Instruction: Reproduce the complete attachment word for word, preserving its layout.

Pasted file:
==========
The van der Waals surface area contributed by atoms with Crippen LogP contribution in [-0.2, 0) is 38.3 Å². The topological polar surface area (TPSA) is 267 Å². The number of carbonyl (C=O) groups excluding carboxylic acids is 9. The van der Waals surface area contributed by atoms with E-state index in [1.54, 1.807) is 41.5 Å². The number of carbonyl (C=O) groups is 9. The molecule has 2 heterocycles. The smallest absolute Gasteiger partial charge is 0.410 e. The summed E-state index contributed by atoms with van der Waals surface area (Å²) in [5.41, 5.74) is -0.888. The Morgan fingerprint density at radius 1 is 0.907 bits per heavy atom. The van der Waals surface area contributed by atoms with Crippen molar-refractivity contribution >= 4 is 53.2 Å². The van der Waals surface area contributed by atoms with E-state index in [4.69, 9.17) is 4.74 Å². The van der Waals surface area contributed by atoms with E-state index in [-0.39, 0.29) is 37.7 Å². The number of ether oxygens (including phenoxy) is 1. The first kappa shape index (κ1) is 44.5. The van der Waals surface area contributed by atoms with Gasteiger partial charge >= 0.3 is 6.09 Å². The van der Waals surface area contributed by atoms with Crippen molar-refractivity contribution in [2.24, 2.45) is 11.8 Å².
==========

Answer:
The van der Waals surface area contributed by atoms with Crippen LogP contribution in [-0.2, 0) is 38.3 Å². The topological polar surface area (TPSA) is 267 Å². The number of carbonyl (C=O) groups excluding carboxylic acids is 9. The van der Waals surface area contributed by atoms with E-state index in [1.54, 1.807) is 41.5 Å². The number of carbonyl (C=O) groups is 9. The molecule has 2 heterocycles. The smallest absolute Gasteiger partial charge is 0.410 e. The summed E-state index contributed by atoms with van der Waals surface area (Å²) in [5.41, 5.74) is -0.888. The Morgan fingerprint density at radius 1 is 0.907 bits per heavy atom. The van der Waals surface area contributed by atoms with Crippen molar-refractivity contribution >= 4 is 53.2 Å². The van der Waals surface area contributed by atoms with E-state index in [4.69, 9.17) is 4.74 Å². The van der Waals surface area contributed by atoms with E-state index in [-0.39, 0.29) is 37.7 Å². The number of ether oxygens (including phenoxy) is 1. The first kappa shape index (κ1) is 44.5. The van der Waals surface area contributed by atoms with Gasteiger partial charge >= 0.3 is 6.09 Å². The van der Waals surface area contributed by atoms with Crippen molar-refractivity contribution in [2.24, 2.45) is 11.8 Å².